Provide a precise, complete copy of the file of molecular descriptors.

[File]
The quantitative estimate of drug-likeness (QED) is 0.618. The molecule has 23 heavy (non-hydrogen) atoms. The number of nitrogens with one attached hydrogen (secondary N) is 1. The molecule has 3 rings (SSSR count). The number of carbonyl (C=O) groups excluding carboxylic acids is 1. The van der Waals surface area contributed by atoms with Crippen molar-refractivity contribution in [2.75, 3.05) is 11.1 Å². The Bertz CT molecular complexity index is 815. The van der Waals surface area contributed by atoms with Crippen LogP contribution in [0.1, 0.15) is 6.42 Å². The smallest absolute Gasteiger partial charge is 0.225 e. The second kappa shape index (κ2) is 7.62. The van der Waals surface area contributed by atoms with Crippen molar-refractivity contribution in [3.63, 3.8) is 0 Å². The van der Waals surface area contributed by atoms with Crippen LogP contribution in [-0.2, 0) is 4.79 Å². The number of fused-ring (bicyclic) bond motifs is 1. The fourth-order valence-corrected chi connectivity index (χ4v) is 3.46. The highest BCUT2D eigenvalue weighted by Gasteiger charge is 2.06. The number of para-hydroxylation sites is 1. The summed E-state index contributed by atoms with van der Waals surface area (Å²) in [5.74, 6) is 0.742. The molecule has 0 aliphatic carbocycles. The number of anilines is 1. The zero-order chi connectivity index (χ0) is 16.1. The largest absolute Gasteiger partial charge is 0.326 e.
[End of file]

The quantitative estimate of drug-likeness (QED) is 0.618. The molecule has 23 heavy (non-hydrogen) atoms. The number of nitrogens with one attached hydrogen (secondary N) is 1. The molecule has 3 rings (SSSR count). The number of carbonyl (C=O) groups excluding carboxylic acids is 1. The van der Waals surface area contributed by atoms with Crippen molar-refractivity contribution in [2.75, 3.05) is 11.1 Å². The Bertz CT molecular complexity index is 815. The van der Waals surface area contributed by atoms with Crippen LogP contribution in [0.1, 0.15) is 6.42 Å². The smallest absolute Gasteiger partial charge is 0.225 e. The second kappa shape index (κ2) is 7.62. The van der Waals surface area contributed by atoms with Crippen molar-refractivity contribution in [3.63, 3.8) is 0 Å². The van der Waals surface area contributed by atoms with Crippen LogP contribution in [-0.2, 0) is 4.79 Å². The number of fused-ring (bicyclic) bond motifs is 1. The fourth-order valence-corrected chi connectivity index (χ4v) is 3.46. The highest BCUT2D eigenvalue weighted by Gasteiger charge is 2.06. The number of para-hydroxylation sites is 1. The summed E-state index contributed by atoms with van der Waals surface area (Å²) in [5.74, 6) is 0.742. The molecule has 0 aliphatic carbocycles. The number of anilines is 1. The zero-order chi connectivity index (χ0) is 16.1. The largest absolute Gasteiger partial charge is 0.326 e.